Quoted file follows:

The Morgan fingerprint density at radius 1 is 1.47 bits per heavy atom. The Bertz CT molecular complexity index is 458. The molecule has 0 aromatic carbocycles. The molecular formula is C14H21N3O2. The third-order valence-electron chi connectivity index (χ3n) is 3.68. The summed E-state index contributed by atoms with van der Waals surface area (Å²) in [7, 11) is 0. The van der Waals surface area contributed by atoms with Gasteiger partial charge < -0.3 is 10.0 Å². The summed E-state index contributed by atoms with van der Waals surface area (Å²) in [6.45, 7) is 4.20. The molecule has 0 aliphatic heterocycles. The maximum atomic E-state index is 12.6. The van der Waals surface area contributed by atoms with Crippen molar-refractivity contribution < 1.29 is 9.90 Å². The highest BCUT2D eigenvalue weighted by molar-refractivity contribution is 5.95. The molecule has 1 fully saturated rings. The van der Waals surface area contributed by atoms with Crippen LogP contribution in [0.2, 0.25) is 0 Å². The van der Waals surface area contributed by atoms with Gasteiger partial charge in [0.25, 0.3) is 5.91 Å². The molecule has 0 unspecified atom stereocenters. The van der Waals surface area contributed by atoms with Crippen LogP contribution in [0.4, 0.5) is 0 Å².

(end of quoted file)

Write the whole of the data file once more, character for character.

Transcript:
The Morgan fingerprint density at radius 1 is 1.47 bits per heavy atom. The Bertz CT molecular complexity index is 458. The molecule has 0 aromatic carbocycles. The molecular formula is C14H21N3O2. The third-order valence-electron chi connectivity index (χ3n) is 3.68. The summed E-state index contributed by atoms with van der Waals surface area (Å²) in [7, 11) is 0. The van der Waals surface area contributed by atoms with Gasteiger partial charge < -0.3 is 10.0 Å². The summed E-state index contributed by atoms with van der Waals surface area (Å²) in [6.45, 7) is 4.20. The molecule has 0 aliphatic heterocycles. The maximum atomic E-state index is 12.6. The van der Waals surface area contributed by atoms with Crippen molar-refractivity contribution < 1.29 is 9.90 Å². The highest BCUT2D eigenvalue weighted by molar-refractivity contribution is 5.95. The molecule has 1 fully saturated rings. The van der Waals surface area contributed by atoms with Crippen LogP contribution in [0.2, 0.25) is 0 Å². The van der Waals surface area contributed by atoms with Gasteiger partial charge in [0.25, 0.3) is 5.91 Å². The molecule has 0 unspecified atom stereocenters. The van der Waals surface area contributed by atoms with Crippen LogP contribution in [0.4, 0.5) is 0 Å².